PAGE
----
No standalone biography of Joseph Christian Leyendecker exists. There hasn’t been an in-depth critical study of his work either. Much of what has been said about him is incomplete, embellished, or false—more hearsay than fact, written in whispers. Like the men featured in his art, Leyendecker’s life has become a series of crosshatched brushstrokes on which, for better or worse, we can impose our own interests and biases. Though he is undoubtedly one of the most successful and influential commercial artists of the twentieth century, there have been only two books that focus solely on him. The first, an art book published in 1974, features a short introductory text by Michael Schau that is riddled with inaccuracies.1 The second, J.C. Leyendecker: American Imagist by Laurence S. Cutler and Judy Goffman Cutler in association with the National Museum of American Illustration, was published in 2008. It has a brief biographical sketch of Leyendecker, which corrects many of Schau’s mistakes, as well as some analysis of the illustrator’s work and methods.

The artist was born to Peter and Elizabeth Leyendecker on March 23, 1874, in Montabaur, a small town between Frankfurt and Cologne in western Germany. In 1882 the family—his parents and three siblings—emigrated to Chicago, where his father went to work for the McAvoy Brewing Company.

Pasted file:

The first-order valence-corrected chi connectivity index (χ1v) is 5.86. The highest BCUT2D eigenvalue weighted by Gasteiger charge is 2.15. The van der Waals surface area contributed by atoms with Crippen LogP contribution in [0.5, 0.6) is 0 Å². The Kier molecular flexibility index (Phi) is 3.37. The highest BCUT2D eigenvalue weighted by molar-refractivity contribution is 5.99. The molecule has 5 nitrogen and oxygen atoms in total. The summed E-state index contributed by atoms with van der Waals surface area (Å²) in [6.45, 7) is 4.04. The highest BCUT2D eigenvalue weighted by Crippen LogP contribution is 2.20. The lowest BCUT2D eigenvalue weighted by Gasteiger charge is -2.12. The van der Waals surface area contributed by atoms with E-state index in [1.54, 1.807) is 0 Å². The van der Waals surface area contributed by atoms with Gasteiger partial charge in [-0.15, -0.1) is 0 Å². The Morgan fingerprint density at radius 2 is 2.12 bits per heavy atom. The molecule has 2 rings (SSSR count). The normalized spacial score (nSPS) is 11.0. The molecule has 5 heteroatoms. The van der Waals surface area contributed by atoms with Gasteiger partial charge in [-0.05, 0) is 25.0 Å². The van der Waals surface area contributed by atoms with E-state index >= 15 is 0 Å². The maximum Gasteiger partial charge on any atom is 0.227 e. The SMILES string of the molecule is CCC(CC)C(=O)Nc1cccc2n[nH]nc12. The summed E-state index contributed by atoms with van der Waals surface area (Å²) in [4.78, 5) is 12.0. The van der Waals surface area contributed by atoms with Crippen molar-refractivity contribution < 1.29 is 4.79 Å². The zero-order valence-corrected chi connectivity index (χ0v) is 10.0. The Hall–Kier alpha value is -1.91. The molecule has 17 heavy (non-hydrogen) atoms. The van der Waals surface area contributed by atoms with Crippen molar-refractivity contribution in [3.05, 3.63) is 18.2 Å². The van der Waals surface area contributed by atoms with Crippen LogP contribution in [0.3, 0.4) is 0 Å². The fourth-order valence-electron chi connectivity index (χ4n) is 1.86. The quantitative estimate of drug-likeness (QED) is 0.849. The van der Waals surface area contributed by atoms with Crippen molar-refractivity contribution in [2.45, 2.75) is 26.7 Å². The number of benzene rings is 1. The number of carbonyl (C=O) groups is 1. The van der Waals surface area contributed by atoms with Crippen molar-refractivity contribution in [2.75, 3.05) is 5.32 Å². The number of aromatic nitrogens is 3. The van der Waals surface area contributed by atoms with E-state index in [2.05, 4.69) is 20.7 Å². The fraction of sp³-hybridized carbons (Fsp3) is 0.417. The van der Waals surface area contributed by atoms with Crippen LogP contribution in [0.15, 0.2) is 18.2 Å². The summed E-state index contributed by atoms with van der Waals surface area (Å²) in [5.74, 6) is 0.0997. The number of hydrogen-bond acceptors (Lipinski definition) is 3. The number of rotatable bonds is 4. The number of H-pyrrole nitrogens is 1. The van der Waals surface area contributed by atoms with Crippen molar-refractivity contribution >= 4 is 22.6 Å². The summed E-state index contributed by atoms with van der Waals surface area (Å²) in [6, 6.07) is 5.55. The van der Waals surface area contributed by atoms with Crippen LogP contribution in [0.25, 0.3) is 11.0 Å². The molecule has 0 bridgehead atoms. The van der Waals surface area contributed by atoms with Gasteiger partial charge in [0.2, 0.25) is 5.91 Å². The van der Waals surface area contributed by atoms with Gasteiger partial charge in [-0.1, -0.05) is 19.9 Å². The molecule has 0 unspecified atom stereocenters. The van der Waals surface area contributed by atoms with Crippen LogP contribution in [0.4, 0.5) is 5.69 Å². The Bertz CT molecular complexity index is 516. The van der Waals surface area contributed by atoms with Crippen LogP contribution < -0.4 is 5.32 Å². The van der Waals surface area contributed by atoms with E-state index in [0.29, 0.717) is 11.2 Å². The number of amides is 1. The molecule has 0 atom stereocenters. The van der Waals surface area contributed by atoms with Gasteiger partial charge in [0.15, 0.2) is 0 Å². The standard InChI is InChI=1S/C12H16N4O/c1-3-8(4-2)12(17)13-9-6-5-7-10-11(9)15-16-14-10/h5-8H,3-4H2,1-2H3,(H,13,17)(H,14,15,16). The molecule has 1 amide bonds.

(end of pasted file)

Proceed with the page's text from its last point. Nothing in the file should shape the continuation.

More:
As a young man, Leyendecker was hired as a staff illustrator at the engraving firm J. Manx & Company and attended the Art Institute of Chicago. He gained significant exposure after winning first prize in a cover design contest for the immensely popular magazine The Century in 1896. Later that year, Leyendecker made his way to Paris to study at the Académie Julian, younger brother Francis Xavier, also an artist, in tow.

Soon after the brothers returned stateside, J.C. Leyendecker received his first commission for a Saturday Evening Post cover in 1899. Thus began his nearly half-century association with the country’s most popular magazine. He produced 322 covers for the Post, the most covers for that magazine by any artist—one more than Norman Rockwell. (The rumor is that Rockwell stopped at 321 in deference to his idol.)

Leyendecker developed his idiosyncratic style early on, focusing on attractive subjects rendered with an academic realist’s understanding of the human body, an impressionist’s play with light and color, and an engraver’s crosshatching line technique. Laurence S. Cutler and Judy Goffman Cutler write that “he invented and popularized the exaggerated, quick brushstroke effect known as pochet, or crosshatched strokes with oil paint.”

There were many Leyendecker copycats. Rockwell was only the most successful of them. Looking back at the archive of Saturday Evening Post covers from the first half of the twentieth century, or glancing through almost any magazine with illustrated stories or advertisements from the period, one finds pages populated with Leyendecker-esque figures created by artists about whom we know even less than we do about Leyendecker.